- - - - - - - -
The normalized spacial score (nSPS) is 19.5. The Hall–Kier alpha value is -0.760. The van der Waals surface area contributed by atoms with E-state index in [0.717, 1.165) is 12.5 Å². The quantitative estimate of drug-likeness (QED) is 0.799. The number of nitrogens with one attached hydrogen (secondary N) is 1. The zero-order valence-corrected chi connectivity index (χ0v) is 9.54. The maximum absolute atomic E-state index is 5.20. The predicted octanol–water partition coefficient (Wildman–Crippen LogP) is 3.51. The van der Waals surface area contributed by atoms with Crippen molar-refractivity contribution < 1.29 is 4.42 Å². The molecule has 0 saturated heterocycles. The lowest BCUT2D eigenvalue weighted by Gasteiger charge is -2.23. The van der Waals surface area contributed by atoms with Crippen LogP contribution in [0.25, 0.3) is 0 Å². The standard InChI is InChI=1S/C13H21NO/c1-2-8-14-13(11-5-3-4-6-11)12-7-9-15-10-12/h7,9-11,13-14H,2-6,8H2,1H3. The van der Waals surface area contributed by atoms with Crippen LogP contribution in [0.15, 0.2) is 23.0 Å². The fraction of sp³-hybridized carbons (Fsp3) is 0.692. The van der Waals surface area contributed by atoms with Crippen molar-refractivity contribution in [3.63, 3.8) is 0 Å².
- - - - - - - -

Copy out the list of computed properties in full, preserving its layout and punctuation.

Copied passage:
The normalized spacial score (nSPS) is 19.5. The Hall–Kier alpha value is -0.760. The van der Waals surface area contributed by atoms with E-state index in [0.717, 1.165) is 12.5 Å². The quantitative estimate of drug-likeness (QED) is 0.799. The number of nitrogens with one attached hydrogen (secondary N) is 1. The zero-order valence-corrected chi connectivity index (χ0v) is 9.54. The maximum absolute atomic E-state index is 5.20. The predicted octanol–water partition coefficient (Wildman–Crippen LogP) is 3.51. The van der Waals surface area contributed by atoms with Crippen molar-refractivity contribution < 1.29 is 4.42 Å². The molecule has 0 saturated heterocycles. The lowest BCUT2D eigenvalue weighted by Gasteiger charge is -2.23. The van der Waals surface area contributed by atoms with Crippen LogP contribution in [0.25, 0.3) is 0 Å². The standard InChI is InChI=1S/C13H21NO/c1-2-8-14-13(11-5-3-4-6-11)12-7-9-15-10-12/h7,9-11,13-14H,2-6,8H2,1H3. The van der Waals surface area contributed by atoms with Crippen LogP contribution in [0.15, 0.2) is 23.0 Å². The fraction of sp³-hybridized carbons (Fsp3) is 0.692. The van der Waals surface area contributed by atoms with Crippen molar-refractivity contribution in [3.63, 3.8) is 0 Å².